By: Erdogan, Zeynep (Tilburg University), Jacobsen, Joyce P. (Wesleyan University) and
Kooreman, Peter (Tilburg University)
We examine the work experiences during middle school and high school of U.S. females and males and find that most of the child-oriented work such as babysitting and camp counseling is done by females. If the type of work undertaken while young affects either development of specific human capital or preferences, then these early work experiences may have measurable effects on later life outcomes. This paper examines whether or not having a job as a teenager, and whether or not it is a child-oriented job, causes differences in labor market behavior among young adults. In addition to a set of standard controls, in order to account for the endogeneity of students’ work decisions, we utilize a set of state-level instruments, including state-level child-labor laws and indicators of relative demand for, and supply of, child-oriented workers. While the effects we find are complex and sometimes hard to interpret, they suggest that work in 10th grade has a positive causal effect on later labor market outcomes and delays family formation, but to a lesser extent when jobs were child-oriented.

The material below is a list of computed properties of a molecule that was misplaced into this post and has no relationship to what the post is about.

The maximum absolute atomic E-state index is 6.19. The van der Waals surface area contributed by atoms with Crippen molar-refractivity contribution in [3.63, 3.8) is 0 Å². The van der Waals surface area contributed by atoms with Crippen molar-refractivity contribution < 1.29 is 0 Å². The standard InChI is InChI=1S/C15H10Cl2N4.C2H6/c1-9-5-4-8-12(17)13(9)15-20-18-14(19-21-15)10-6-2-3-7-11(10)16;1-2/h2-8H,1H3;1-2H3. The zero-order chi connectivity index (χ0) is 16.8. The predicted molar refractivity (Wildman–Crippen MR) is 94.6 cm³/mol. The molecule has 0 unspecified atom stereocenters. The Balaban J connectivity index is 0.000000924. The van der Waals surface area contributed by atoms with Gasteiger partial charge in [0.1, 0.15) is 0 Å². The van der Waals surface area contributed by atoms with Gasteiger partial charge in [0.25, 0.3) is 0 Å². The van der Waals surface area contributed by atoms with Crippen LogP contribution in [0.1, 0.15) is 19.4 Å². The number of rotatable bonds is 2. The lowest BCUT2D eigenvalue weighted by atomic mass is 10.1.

Keywords: human capital, gender, jobs while in school, labor market, family formation